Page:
LIFESTYLE

Puerto Rico Prepped for Invasion of Caimans
Floods heralded the arrival of caimans, a close relative of the alligator, whose population has exploded in and around the lagoon next to Los Naranjos neighborhood in the coastal city of Vega Baja.
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In this Dec. 5, 2012 photo, Daniel Montanez, 58, uses a pole to hold up a caiman crocodile at his home in the Los Naranjos neighborhood of Vega Baja, Puerto Rico. A fisherman by trade, Montanez said the caimans first caught his eye during night fishing expeditions. Now, neighbors call him if they have a problem with the reptiles. (AP Photo/Ricardo Arduengo)

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In this Dec. 5, 2012 photo, Daniel Montanez, 58, holds a caiman in Vega Baja, Puerto Rico. A fisherman by trade, Montanez said the caimans first caught his eye during night fishing expeditions. Now, neighbors call him if they have a problem with the reptiles. (AP Photo/Ricardo Arduengo)

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In this Dec. 5, 2012 photo, Shalepxis Morales uses a razor to peel the skin of a recently killed caiman with the help of his grandfather Daniel Montanez in the Los Naranjos neighborhood of Vega Baja, Puerto Rico. The Montanez family said the meat tastes like chicken as long as its marinated in lemon or orange juice to first take away the fishy taste. Then they fry it, sautee it or grill it. What the family doesnt eat is sold to interested buyers. (AP Photo/Ricardo Arduengo)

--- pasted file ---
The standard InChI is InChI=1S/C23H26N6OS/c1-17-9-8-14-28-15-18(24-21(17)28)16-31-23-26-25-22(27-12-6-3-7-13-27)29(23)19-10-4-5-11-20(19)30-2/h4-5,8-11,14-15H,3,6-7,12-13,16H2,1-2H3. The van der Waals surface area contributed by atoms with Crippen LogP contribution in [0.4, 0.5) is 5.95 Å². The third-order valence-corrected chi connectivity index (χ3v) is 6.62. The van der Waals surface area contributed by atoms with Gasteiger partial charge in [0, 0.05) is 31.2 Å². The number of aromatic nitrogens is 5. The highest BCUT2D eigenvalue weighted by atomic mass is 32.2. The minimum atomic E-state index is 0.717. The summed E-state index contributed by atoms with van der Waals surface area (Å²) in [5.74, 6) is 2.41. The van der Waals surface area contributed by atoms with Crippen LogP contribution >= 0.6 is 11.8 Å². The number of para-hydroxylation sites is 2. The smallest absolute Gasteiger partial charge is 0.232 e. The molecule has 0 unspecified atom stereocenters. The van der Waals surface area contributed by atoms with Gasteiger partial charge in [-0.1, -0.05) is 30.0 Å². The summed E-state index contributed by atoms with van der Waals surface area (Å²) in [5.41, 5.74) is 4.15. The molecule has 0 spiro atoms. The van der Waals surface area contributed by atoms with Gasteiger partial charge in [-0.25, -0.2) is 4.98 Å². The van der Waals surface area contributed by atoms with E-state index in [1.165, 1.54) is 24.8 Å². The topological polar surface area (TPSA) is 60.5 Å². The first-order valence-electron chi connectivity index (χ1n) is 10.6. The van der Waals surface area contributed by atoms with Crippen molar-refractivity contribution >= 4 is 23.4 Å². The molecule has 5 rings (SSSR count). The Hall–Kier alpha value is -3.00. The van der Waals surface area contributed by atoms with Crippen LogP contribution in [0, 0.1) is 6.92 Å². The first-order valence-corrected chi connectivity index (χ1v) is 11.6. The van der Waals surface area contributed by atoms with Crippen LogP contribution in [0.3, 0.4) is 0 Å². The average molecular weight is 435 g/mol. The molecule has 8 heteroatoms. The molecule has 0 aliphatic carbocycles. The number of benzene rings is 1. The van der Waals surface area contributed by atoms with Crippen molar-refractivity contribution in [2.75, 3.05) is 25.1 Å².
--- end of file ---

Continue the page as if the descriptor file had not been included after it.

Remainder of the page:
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In this Dec. 5, 2012 photo, caimans are kept in a holding tank in the backyard of the Montanez family home before being killed to sell for human consumption in the Los Naranjos neighborhood of Vega Baja, Puerto Rico. Caimans are native to Central and South America, but were introduced to Puerto Rico by stores such as Woolworths that sold baby caimans the size of lizards as pets during the 1960s and 70s, Atienza said. When the caimans began to grow, people released them into the wild, where females rapidly reproduced, laying up to 40 eggs at a time. (AP Photo/Ricardo Arduengo)

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In this Dec. 5, 2012 photo, Daniel Montanez, right, strips the skin of a caiman in his home's driveway with the help of his grandchildren Shalepxis Morales, left, and Shamil Morales in the Los Naranjos neighborhood of Vega Baja, Puerto Rico. A fisherman by trade, Montanez said the caimans first caught his eye during night fishing expeditions. Now, neighbors call him if they have a problem with the reptiles. (AP Photo/Ricardo Arduengo)

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In this Dec. 5, 2012 photo, Daniel Montanez, 58, uses a pole to control a caiman at his home in the Los Naranjos neighborhood of Vega Baja, Puerto Rico. A fisherman by trade, Montanez said the caimans first caught his eye during night fishing expeditions. Now, neighbors call him if they have a problem with the reptiles. At left is Montanez' grandson Yamil Morales. (AP Photo/Ricardo Arduengo)

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In this Dec. 5, 2012 photo, a caiman is held by its neck with a pole in a holding tank at the home of Daniel Montanez in the Los Naranjos neighborhood of Vega Baja, Puerto Rico. Caimans are native to Central and South America, but were introduced to Puerto Rico by stores such as Woolworth√Ęs that sold baby caimans the size of lizards as pets during the 1960s and 70s, Atienza said. When the caimans began to grow, people released them into the wild, where females rapidly reproduced, laying up to 40 eggs at a time. (AP Photo/Ricardo Arduengo)
(AP2012)

Puerto Rico Prepped for Invasion of Caimans

Floods heralded the arrival of caimans, a close relative of the alligator, whose population has exploded in and around the lagoon next to Los Naranjos neighborhood in the coastal city of Vega Baja.

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